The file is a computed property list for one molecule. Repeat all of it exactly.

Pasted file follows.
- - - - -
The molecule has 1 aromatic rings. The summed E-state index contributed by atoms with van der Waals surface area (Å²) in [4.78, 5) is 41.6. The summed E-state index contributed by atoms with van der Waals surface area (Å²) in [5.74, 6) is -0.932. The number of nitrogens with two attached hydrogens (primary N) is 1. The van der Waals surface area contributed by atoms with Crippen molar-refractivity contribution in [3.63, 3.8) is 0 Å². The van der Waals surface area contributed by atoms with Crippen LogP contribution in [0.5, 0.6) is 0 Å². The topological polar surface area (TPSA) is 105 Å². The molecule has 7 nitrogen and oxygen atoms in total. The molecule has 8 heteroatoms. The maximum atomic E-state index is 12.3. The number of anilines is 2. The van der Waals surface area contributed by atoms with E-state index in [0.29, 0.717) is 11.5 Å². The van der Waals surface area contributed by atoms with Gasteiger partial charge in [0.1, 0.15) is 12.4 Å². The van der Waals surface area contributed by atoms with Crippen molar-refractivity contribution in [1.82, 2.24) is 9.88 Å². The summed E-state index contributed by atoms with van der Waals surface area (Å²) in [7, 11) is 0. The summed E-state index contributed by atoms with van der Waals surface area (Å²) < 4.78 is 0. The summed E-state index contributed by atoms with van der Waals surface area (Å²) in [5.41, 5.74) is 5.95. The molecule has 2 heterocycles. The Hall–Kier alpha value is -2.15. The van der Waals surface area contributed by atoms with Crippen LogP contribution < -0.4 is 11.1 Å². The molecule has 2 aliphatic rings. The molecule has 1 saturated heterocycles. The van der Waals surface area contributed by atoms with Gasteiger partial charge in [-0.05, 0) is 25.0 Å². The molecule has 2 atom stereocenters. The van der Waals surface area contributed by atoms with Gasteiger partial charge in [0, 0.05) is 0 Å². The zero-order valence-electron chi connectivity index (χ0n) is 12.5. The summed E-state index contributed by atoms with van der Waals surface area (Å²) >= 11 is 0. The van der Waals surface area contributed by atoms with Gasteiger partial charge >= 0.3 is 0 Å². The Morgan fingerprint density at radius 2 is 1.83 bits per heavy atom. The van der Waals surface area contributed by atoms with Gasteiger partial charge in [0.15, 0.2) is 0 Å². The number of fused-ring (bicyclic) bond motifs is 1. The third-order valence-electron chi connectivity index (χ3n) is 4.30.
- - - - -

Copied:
The molecule has 1 aromatic rings. The summed E-state index contributed by atoms with van der Waals surface area (Å²) in [4.78, 5) is 41.6. The summed E-state index contributed by atoms with van der Waals surface area (Å²) in [5.74, 6) is -0.932. The number of nitrogens with two attached hydrogens (primary N) is 1. The van der Waals surface area contributed by atoms with Crippen molar-refractivity contribution in [3.63, 3.8) is 0 Å². The van der Waals surface area contributed by atoms with Crippen LogP contribution in [0.5, 0.6) is 0 Å². The topological polar surface area (TPSA) is 105 Å². The molecule has 7 nitrogen and oxygen atoms in total. The molecule has 8 heteroatoms. The maximum atomic E-state index is 12.3. The number of anilines is 2. The van der Waals surface area contributed by atoms with E-state index in [0.29, 0.717) is 11.5 Å². The van der Waals surface area contributed by atoms with Gasteiger partial charge in [0.1, 0.15) is 12.4 Å². The van der Waals surface area contributed by atoms with Crippen molar-refractivity contribution in [1.82, 2.24) is 9.88 Å². The summed E-state index contributed by atoms with van der Waals surface area (Å²) in [7, 11) is 0. The summed E-state index contributed by atoms with van der Waals surface area (Å²) < 4.78 is 0. The summed E-state index contributed by atoms with van der Waals surface area (Å²) in [5.41, 5.74) is 5.95. The molecule has 2 heterocycles. The Hall–Kier alpha value is -2.15. The van der Waals surface area contributed by atoms with Crippen LogP contribution < -0.4 is 11.1 Å². The molecule has 2 aliphatic rings. The molecule has 1 saturated heterocycles. The van der Waals surface area contributed by atoms with Gasteiger partial charge in [-0.05, 0) is 25.0 Å². The molecule has 2 atom stereocenters. The van der Waals surface area contributed by atoms with Gasteiger partial charge in [0, 0.05) is 0 Å². The zero-order valence-electron chi connectivity index (χ0n) is 12.5. The summed E-state index contributed by atoms with van der Waals surface area (Å²) >= 11 is 0. The van der Waals surface area contributed by atoms with Gasteiger partial charge >= 0.3 is 0 Å². The Morgan fingerprint density at radius 2 is 1.83 bits per heavy atom. The van der Waals surface area contributed by atoms with Gasteiger partial charge in [0.15, 0.2) is 0 Å². The number of fused-ring (bicyclic) bond motifs is 1. The third-order valence-electron chi connectivity index (χ3n) is 4.30.